In this study, our goal is to give an unambiguous answer to a number of important questions of the QV theory, many of which are still not well understood or remain open problems. In particular, we believe that it is crucial to answer to the following questions:
  • Could random fluctuations of massless vector quantum fields lead to the formation of stable massless Bose particles with spin 1 —(further will be called hions)?
  • What are the space–time features of a hion and how does its quantum state change when the multi-scale nature of random fluctuations of massless fields are taken into account?
  • What entangled states are created by the two hions? How do these quantum states evolve on the second phase (scale) of relaxation?
  • What are the properties of the scalar quantum field-quintessence-dark energy consisting of massless spin-0 bosons?
  • What is the structure empty space–time taking into account a quantum vacuum?
  • Is it possible to implement space–time engineering and, accordingly, change the fundamental properties of subatomic particles?
The manuscript is organized as follows.
In Section 2, we briefly present some well-known facts about the quantum motion of a photon, described by the wave function in the coordinate representation.
In Section 3, we justify the multi-scale random nature of the free Yang–Mills fields. First, we obtain the explicit form of SDE of QVF with the gauge group symmetry S U ( 2 ) U ( 1 ) , assuming that all the self-action terms are identically zero. Secondly, in the limit of statistical equilibrium of complex probabilistic processes, the necessary conditions for quantization are formulated. Further, the equations of motion for the QVF are derived. By solving these equations, we obtain a discrete set of orthonormal wave functions describing the stationary states of a massless Bose particle with spin-1 (hion), which are localized on a two-dimensional topological manifold.
In Section 4, we study in detail the probability distribution in different quantum states of a hion.
In Section 5, we investigate the evolution of the hion wave state on the second relaxation scale. We show that as a result of a new relaxation, hion becomes into a quasi-particle, which leads to its spontaneous transitions to various mass and massless states.
In Section 6, we construct the singlet and triplet states of two entangled vector bosons (hions). The properties of the scalar bosons (singlet states) and the possibility of the formation of the Bose–Einstein condensate of these particles are studied in detail.
In Section 7, we thoroughly discuss the obtained results.
In the Appendix A and Appendix B, we present an important proof confirming the convergence of the developed theory.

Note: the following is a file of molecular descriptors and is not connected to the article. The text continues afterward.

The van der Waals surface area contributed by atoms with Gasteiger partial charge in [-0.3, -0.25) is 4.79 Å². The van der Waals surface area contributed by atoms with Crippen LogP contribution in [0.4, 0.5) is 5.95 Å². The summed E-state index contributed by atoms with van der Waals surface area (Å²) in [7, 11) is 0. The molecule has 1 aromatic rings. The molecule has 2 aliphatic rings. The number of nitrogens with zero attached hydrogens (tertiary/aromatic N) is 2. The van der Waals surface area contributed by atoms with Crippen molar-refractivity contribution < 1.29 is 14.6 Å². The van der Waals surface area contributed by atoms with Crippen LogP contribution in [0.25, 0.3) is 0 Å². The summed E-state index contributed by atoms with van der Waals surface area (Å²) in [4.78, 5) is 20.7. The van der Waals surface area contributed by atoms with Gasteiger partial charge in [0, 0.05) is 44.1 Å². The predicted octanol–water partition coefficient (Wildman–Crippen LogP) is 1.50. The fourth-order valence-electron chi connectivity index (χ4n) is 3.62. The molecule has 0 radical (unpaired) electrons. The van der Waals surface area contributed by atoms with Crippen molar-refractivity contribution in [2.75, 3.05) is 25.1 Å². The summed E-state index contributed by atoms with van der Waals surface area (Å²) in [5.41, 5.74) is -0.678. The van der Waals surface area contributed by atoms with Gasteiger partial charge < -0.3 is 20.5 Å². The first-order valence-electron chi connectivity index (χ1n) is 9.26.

2. Quantum Motion of a Photon in Empty Space

The question of the correspondence between the Maxwell equation and the equation of quantum mechanics was the focus of attention of many researchers at the dawn of the development of quantum theory [20,21,22].
As shown (see, for example in [23]), the quantum motion of a photon in a vacuum can be considered within the framework of a wave function representation, writing it in vector form similarly to the Weyl equation for a neutrino:
t Ψ ± ( r , t ) c 0 S · Ψ ± ( r , t ) = 0 , t / t ,
where c 0 denotes the speed of light in the empty Minkowski space–time ( r , t ) R 4 , with regard to Ψ + ( r , t ) and Ψ ( r , t ) , they are the photon wave functions of both helicities, corresponding to left-handed and right-handed circular polarizations. In addition, the set of matrices S = ( S x , S y , S z ) in a first-order regular vector Equation (1) describes infinitesimal rotations of particles with spin projections + 1 and 1 , respectively. These three matrices can be represented by the form:
S x = 0 0 0 0 0 i 0 i 0 , S y = 0 0 i 0 0 0 i 0 0 , S z = 0 i 0 i 0 0 0 0 0 .
Recall that these three matrices are a natural generalization of the Pauli matrices for S U ( 2 ) to S U ( 3 ) , which formed the basis of the Gell–Mann’s quark model [24].
The absence of electrical and magnetic charges in the Equation (1) ensures the following conditions:
· Ψ ± ( r , t ) = 0 .
If we present the wave function in the form of a Riemann–Zilberstein vector [25]:
Ψ ± ( r , t ) = 1 2 D ( r , t ) ϵ 0 ± i B ( r , t ) μ 0 , c 0 = 1 μ 0 ϵ 0 ,
then from the Equations (1) and (3) it is easy to find Maxwell’s equations in an ordinary vacuum or in empty space:
t D × H = 0 , · E = 0 , t B + × E = 0 , · H = 0 ,
where ϵ 0 and μ 0 describe the electric and magnetic constants of the vacuum, respectively. It is important to note that the dielectric and magnetic constants provide the following equations:
D = ϵ 0 E , B = μ 0 H .